3. Installing and Managing Relays

To effectively route commands to Relay, we need to inform Cog of each Relay and configure each Relay to communicate with Cog via the message bus.

3.1. Configuring A New Relay

Cog needs at least one Relay in order to deploy command bundles and execute commands. Configuring Cog to know about a new Relay instance is a simple three step process.

  1. Pick a secret word or phrase shared between Cog and the new Relay instance. Cog’s API refers to this secret as a token.
  2. Use cogctl to tell Cog about the Relay and its secret.

Configuring a new relay.

You’ll need to create an ID for your relay (a UUID), as well as create a shared secret (a “token”) and then give these to Cog:

$ cogctl relay create my_new_relay bd03d7f0-b670-4721-9121-c23e62583e49 "my fancy sekrit"
  1. Use the ID and token from step #2 to start the Relay instance.

Relay starting up.

$ RELAY_ID=bd03d7f0-b670-4721-9121-c23e62583e49 RELAY_COG_TOKEN="my fancy sekrit" relay
INFO[2016-04-18T14:42:57-04:00] Loaded configuration file ./cog_relay.conf.
INFO[2016-04-18T14:42:57-04:00] Relay f8e3ead2-57e0-4fb2-81e9-24bf6c104202 is initializing.
INFO[2016-04-18T14:42:57-04:00] Docker execution engine enabled.
INFO[2016-04-18T14:42:57-04:00] Native execution engine enabled.
INFO[2016-04-18T14:42:57-04:00] Verifying Docker registry credentials.
INFO[2016-04-18T14:42:58-04:00] Docker configuration verified.
INFO[2016-04-18T14:42:58-04:00] Started 8 workers.
INFO[2016-04-18T14:43:00-04:00] Connected to Cog host
INFO[2016-04-18T14:43:00-04:00] Refreshing bundles and related assets every 30s.
INFO[2016-04-18T14:43:00-04:00] Cleaning up expired Docker assets every 5m0s.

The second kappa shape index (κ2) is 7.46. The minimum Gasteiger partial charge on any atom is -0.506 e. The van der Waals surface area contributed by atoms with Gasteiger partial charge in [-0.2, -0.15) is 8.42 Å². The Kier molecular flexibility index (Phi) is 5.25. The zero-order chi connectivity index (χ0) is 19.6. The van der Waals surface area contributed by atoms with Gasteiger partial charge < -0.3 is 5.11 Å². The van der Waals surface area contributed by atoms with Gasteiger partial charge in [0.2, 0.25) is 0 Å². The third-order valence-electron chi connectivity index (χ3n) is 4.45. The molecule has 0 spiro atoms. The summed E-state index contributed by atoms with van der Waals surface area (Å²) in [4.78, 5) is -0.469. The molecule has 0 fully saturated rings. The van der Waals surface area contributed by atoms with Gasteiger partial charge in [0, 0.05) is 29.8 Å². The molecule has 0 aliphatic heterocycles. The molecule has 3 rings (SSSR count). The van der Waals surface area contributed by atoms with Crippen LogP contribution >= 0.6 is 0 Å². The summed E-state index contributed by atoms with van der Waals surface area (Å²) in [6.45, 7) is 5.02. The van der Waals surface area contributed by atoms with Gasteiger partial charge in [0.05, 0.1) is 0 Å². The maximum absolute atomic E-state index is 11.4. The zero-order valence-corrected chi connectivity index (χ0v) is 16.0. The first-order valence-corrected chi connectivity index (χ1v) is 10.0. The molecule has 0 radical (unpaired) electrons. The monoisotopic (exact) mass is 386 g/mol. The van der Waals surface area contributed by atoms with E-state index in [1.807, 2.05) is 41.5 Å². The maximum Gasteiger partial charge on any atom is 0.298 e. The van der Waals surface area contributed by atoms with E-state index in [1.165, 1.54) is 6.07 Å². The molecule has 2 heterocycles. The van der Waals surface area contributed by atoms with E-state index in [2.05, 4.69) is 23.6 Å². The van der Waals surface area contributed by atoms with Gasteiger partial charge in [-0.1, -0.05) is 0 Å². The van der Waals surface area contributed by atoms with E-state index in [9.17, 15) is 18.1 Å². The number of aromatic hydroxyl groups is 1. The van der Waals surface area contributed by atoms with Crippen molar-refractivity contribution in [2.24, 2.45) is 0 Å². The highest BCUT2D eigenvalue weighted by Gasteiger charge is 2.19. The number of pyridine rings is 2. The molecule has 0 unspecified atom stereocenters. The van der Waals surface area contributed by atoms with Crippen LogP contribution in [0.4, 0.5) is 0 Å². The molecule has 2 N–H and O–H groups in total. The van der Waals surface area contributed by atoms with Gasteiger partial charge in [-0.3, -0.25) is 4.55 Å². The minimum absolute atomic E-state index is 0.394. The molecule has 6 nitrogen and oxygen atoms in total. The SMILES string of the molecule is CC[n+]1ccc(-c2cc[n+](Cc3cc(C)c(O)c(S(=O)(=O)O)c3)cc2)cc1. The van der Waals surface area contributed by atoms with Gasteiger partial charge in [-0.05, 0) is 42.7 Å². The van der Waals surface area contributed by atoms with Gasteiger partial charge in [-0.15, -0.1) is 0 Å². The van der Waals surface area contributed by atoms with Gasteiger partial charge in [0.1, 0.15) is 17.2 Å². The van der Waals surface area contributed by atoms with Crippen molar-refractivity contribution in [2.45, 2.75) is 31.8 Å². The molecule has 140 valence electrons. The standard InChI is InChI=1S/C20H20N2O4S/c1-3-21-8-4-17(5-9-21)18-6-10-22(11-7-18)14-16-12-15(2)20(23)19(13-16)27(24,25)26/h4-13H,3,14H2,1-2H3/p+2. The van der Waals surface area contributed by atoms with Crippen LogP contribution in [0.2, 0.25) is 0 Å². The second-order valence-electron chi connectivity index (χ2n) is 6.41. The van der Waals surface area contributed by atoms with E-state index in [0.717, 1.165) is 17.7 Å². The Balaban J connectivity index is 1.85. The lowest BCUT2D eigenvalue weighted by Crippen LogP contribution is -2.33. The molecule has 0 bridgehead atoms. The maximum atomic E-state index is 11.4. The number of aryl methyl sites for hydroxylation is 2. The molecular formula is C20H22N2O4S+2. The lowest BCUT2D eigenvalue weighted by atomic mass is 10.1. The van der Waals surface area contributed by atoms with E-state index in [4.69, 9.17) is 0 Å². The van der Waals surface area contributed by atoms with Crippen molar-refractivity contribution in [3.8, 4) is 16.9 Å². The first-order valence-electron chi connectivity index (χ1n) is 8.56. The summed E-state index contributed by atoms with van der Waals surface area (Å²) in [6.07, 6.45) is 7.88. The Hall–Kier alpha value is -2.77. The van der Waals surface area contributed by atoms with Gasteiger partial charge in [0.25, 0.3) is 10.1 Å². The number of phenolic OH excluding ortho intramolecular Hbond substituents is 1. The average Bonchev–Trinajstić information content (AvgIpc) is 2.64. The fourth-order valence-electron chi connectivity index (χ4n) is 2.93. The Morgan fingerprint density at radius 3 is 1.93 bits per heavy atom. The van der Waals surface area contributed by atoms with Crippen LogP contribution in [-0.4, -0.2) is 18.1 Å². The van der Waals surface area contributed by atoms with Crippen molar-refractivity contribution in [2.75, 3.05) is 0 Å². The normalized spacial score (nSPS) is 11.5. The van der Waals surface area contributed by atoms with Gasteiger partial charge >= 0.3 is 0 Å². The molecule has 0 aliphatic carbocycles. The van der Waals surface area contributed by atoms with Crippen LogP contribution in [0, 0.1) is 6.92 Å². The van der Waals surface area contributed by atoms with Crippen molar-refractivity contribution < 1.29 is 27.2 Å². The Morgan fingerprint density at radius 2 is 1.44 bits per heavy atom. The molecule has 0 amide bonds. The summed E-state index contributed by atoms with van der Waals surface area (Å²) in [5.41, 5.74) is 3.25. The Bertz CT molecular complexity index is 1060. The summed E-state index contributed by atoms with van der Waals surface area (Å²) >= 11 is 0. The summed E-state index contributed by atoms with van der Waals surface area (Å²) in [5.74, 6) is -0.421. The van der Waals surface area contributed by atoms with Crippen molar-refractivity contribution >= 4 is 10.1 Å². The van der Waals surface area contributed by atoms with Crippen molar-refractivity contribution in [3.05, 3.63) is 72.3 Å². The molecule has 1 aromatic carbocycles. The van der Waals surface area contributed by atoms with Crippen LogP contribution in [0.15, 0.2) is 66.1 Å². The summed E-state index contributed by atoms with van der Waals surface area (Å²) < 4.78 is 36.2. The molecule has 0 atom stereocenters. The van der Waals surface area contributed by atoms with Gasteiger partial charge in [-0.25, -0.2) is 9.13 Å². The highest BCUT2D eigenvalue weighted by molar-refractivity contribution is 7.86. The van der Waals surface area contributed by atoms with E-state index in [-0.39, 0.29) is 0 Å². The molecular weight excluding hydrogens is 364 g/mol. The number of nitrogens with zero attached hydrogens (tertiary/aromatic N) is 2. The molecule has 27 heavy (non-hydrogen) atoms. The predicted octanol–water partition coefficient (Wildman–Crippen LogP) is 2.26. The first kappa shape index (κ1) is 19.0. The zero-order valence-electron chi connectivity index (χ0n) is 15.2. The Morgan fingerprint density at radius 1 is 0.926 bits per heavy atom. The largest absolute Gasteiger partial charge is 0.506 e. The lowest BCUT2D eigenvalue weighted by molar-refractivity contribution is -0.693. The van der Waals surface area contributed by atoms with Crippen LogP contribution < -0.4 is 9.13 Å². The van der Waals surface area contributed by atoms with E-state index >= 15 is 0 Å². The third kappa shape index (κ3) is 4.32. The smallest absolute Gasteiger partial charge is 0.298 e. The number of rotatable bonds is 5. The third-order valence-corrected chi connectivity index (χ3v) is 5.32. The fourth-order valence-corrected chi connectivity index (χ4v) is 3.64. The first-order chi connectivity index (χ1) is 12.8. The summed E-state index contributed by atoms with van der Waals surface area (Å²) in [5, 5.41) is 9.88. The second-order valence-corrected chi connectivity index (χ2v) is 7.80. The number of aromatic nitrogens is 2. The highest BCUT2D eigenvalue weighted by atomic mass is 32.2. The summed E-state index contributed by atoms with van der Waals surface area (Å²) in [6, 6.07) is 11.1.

INFO[2016-04-18T14:43:00-04:00] Refreshing command bundles.
INFO[2016-04-18T14:43:00-04:00] Bundle refresh complete.
INFO[2016-04-18T14:43:00-04:00] Relay f8e3ead2-57e0-4fb2-81e9-24bf6c104202 ready.

A fully commented example relay.conf file can be found here.

3.2. Relays & Relay Groups

Once a Relay has been created it can be assigned to one or more relay groups. Relay groups are merely named groups of Relays used to organize many Relays into logical groupings.


You can read about how Cog uses relay groups to simplify command bundle deployment in Managing Bundles.

No relay groups are defined when Cog is first installed so you’ll need to use cogctl to create at least one.

Creating a relay group.

$ cogctl relay-group create my_relay_group
Created relay group 'my_relay_group'

You can also create a relay group and assign Relays to it in a single command, too.

Creating a relay group with members.

$ cogctl relay-groups create my_newer_group my_new_relay
Created relay group 'my_newer_group'
Relay group 'my_newer_group' has the following relay members: my_new_relay

Members can be added or removed from a relay group at any time with cogctl ‘s relay-group add and relay-group remove actions.

Adding and removing group members.

$ cogctl relay-group add my_relay_group my_new_relay
Relay group 'my_relay_group' has the following relay members: my_new_relay, my_other_relay
$ cogctl relay-group remove my_relay_group my_other_relay
Relay group 'my_relay_group' has the following relay members: my_new_relay

Finally, you can view a detailed description of a relay group with cogctl ‘s relay-group info action.

Viewing a relay group.

$ cogctl relay-group info my_relay_group
Name           my_relay_group
ID             c3d29691-dc5b-4adf-a88b-53aff0e2bfa4
Creation Time  2016-04-19T18:55:52Z

my_new_relay  f8e3ead2-57e0-4fb2-81e9-24bf6c104202

Now you are ready to add Managing Bundles to your relays in order to execute your installed commands.